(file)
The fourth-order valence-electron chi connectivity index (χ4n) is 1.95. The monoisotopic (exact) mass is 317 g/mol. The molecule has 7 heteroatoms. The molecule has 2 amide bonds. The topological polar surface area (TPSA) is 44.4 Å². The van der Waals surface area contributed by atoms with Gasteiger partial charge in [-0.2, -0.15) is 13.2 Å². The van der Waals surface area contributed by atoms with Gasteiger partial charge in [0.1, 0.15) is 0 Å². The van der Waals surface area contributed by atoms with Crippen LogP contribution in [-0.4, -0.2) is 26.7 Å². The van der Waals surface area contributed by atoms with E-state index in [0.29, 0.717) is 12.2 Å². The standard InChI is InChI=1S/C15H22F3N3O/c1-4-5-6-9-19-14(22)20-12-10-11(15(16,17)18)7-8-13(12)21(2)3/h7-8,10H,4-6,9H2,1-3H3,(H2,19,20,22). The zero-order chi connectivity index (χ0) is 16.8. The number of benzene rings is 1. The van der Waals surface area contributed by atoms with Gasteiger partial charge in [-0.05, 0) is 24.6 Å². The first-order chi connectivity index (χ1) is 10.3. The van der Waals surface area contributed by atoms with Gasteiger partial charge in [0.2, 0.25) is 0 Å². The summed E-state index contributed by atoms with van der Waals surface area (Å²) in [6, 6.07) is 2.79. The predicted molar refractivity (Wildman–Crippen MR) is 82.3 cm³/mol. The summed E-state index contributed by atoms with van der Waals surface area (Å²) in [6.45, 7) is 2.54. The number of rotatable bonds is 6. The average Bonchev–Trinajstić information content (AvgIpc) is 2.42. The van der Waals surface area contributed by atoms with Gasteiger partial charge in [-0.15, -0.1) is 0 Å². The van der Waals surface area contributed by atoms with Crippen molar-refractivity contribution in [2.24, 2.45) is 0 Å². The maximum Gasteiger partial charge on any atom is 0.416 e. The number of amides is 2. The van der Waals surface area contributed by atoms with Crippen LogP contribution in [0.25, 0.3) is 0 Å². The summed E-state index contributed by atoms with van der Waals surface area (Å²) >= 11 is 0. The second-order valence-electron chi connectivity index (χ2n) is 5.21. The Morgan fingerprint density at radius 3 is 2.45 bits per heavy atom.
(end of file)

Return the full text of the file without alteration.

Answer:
The fourth-order valence-electron chi connectivity index (χ4n) is 1.95. The monoisotopic (exact) mass is 317 g/mol. The molecule has 7 heteroatoms. The molecule has 2 amide bonds. The topological polar surface area (TPSA) is 44.4 Å². The van der Waals surface area contributed by atoms with Gasteiger partial charge in [-0.2, -0.15) is 13.2 Å². The van der Waals surface area contributed by atoms with Gasteiger partial charge in [0.1, 0.15) is 0 Å². The van der Waals surface area contributed by atoms with Crippen LogP contribution in [-0.4, -0.2) is 26.7 Å². The van der Waals surface area contributed by atoms with E-state index in [0.29, 0.717) is 12.2 Å². The standard InChI is InChI=1S/C15H22F3N3O/c1-4-5-6-9-19-14(22)20-12-10-11(15(16,17)18)7-8-13(12)21(2)3/h7-8,10H,4-6,9H2,1-3H3,(H2,19,20,22). The zero-order chi connectivity index (χ0) is 16.8. The number of benzene rings is 1. The van der Waals surface area contributed by atoms with Gasteiger partial charge in [-0.05, 0) is 24.6 Å². The first-order chi connectivity index (χ1) is 10.3. The van der Waals surface area contributed by atoms with Gasteiger partial charge in [0.2, 0.25) is 0 Å². The summed E-state index contributed by atoms with van der Waals surface area (Å²) in [6, 6.07) is 2.79. The predicted molar refractivity (Wildman–Crippen MR) is 82.3 cm³/mol. The summed E-state index contributed by atoms with van der Waals surface area (Å²) in [6.45, 7) is 2.54. The number of rotatable bonds is 6. The average Bonchev–Trinajstić information content (AvgIpc) is 2.42. The van der Waals surface area contributed by atoms with Gasteiger partial charge in [-0.15, -0.1) is 0 Å². The van der Waals surface area contributed by atoms with Crippen molar-refractivity contribution in [2.24, 2.45) is 0 Å². The maximum Gasteiger partial charge on any atom is 0.416 e. The number of amides is 2. The van der Waals surface area contributed by atoms with Crippen LogP contribution in [0.25, 0.3) is 0 Å². The summed E-state index contributed by atoms with van der Waals surface area (Å²) >= 11 is 0. The second-order valence-electron chi connectivity index (χ2n) is 5.21. The Morgan fingerprint density at radius 3 is 2.45 bits per heavy atom.